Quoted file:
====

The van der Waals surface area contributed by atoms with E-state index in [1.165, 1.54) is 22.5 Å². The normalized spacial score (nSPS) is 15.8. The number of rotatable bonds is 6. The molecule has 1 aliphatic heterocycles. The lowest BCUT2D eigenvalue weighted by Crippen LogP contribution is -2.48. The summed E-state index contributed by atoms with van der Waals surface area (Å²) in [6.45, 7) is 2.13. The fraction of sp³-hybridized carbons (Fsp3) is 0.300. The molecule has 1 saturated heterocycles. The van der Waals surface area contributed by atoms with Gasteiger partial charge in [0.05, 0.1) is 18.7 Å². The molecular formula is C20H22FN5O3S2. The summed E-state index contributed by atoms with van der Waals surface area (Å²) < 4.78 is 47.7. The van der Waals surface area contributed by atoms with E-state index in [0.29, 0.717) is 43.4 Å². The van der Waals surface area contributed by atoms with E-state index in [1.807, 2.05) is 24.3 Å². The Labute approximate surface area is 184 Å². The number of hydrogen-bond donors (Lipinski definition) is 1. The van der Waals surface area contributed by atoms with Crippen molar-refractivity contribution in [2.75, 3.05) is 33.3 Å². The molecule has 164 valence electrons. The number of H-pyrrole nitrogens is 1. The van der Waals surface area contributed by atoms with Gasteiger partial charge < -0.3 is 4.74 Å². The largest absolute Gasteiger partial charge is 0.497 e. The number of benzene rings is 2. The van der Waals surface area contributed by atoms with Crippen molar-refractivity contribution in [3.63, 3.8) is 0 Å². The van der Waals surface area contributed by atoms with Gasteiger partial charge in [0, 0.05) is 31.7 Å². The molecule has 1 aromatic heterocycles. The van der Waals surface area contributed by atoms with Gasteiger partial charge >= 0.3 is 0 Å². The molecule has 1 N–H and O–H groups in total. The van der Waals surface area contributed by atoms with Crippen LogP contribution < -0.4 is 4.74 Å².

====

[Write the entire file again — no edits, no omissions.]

The van der Waals surface area contributed by atoms with E-state index in [1.165, 1.54) is 22.5 Å². The normalized spacial score (nSPS) is 15.8. The number of rotatable bonds is 6. The molecule has 1 aliphatic heterocycles. The lowest BCUT2D eigenvalue weighted by Crippen LogP contribution is -2.48. The summed E-state index contributed by atoms with van der Waals surface area (Å²) in [6.45, 7) is 2.13. The fraction of sp³-hybridized carbons (Fsp3) is 0.300. The molecule has 1 saturated heterocycles. The van der Waals surface area contributed by atoms with Gasteiger partial charge in [0.05, 0.1) is 18.7 Å². The molecular formula is C20H22FN5O3S2. The summed E-state index contributed by atoms with van der Waals surface area (Å²) < 4.78 is 47.7. The van der Waals surface area contributed by atoms with E-state index in [0.29, 0.717) is 43.4 Å². The van der Waals surface area contributed by atoms with E-state index in [1.807, 2.05) is 24.3 Å². The Labute approximate surface area is 184 Å². The number of hydrogen-bond donors (Lipinski definition) is 1. The van der Waals surface area contributed by atoms with Crippen molar-refractivity contribution in [2.75, 3.05) is 33.3 Å². The molecule has 164 valence electrons. The number of H-pyrrole nitrogens is 1. The van der Waals surface area contributed by atoms with Gasteiger partial charge < -0.3 is 4.74 Å². The largest absolute Gasteiger partial charge is 0.497 e. The number of benzene rings is 2. The van der Waals surface area contributed by atoms with Crippen molar-refractivity contribution in [3.63, 3.8) is 0 Å². The van der Waals surface area contributed by atoms with Gasteiger partial charge in [0, 0.05) is 31.7 Å². The molecule has 1 aromatic heterocycles. The van der Waals surface area contributed by atoms with Gasteiger partial charge >= 0.3 is 0 Å². The molecule has 1 N–H and O–H groups in total. The van der Waals surface area contributed by atoms with Crippen LogP contribution < -0.4 is 4.74 Å².